Nothing concerning Assange is straightforward. Even before the film’s release a wild war of words broke out between WikiLeaks and Gibney. WikiLeaks accused Gibney of bias, ignorance and character assassination. To prove its point it published a detailed, annotated version of the film script, based on an audio recording. In response, Gibney has accused Assange of paranoia, a self-destructive desire for control and an inability to accept even legitimate criticism. Gibney’s powerful, accomplished and vivid film will for some time help shape opinion, especially among those members of the liberal Left on whom Assange now most relies. So in the conflict between them, it matters who is right.

Stripped of detail, most films tell a simple moral tale. Gibney’s goes like this. As a teenager, Assange is an audacious, underground computer hacker. Eventually, he is convicted and punished lightly. At this time, Assange is a humanitarian, anarchist revolutionary. He is interested in “crushing bastards”, a David determined to smite Goliath. In his 30s, he creates a whistleblower organisation, WikiLeaks, to do so. Its first really important success is the exposure of a banking scandal in Iceland.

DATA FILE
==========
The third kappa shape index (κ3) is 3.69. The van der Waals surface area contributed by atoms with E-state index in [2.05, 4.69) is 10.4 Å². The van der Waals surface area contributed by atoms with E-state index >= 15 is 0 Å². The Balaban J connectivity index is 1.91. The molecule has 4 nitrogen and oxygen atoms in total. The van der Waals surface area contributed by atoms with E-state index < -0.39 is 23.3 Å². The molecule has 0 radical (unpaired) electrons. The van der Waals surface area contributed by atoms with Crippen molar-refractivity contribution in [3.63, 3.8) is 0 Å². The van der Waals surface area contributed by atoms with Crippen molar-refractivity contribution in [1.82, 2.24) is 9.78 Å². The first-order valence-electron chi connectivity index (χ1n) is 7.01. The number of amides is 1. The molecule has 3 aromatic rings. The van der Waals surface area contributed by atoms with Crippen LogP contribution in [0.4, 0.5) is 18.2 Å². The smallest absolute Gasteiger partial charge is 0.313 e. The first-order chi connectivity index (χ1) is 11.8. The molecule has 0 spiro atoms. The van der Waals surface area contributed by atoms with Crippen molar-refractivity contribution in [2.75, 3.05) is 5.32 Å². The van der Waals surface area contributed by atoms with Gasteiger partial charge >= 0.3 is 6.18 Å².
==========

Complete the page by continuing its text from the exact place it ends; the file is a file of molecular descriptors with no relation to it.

In Iraq, a junior intelligence analyst, Bradley Manning, becomes aware of WikiLeaks. Manning is struggling with a personal crisis of gender identity. In the US intelligence environment after September 11, the “need-to-know” rule about access to classified information has been replaced by “need-to-share”. As a result, Manning is in possession of massive amounts of raw intelligence data. Some of the things he sees shock him. In his unstable state, he secretly passes hundreds of thousands of documents to WikiLeaks, perhaps because of Assange’s persuasive powers. Abandoned by Assange, Manning unburdens his tormented soul and speaks of his crime in online chats with a supposed pro-WikiLeaks hacker, Adrian Lamo. Painfully torn between loyalty to the US and loyalty to Manning, Lamo chooses the US – and fame. Manning is arrested and then treated shamefully. The film’s sympathies are with him. He is somewhat ambiguously a hero and altogether unambiguously a victim.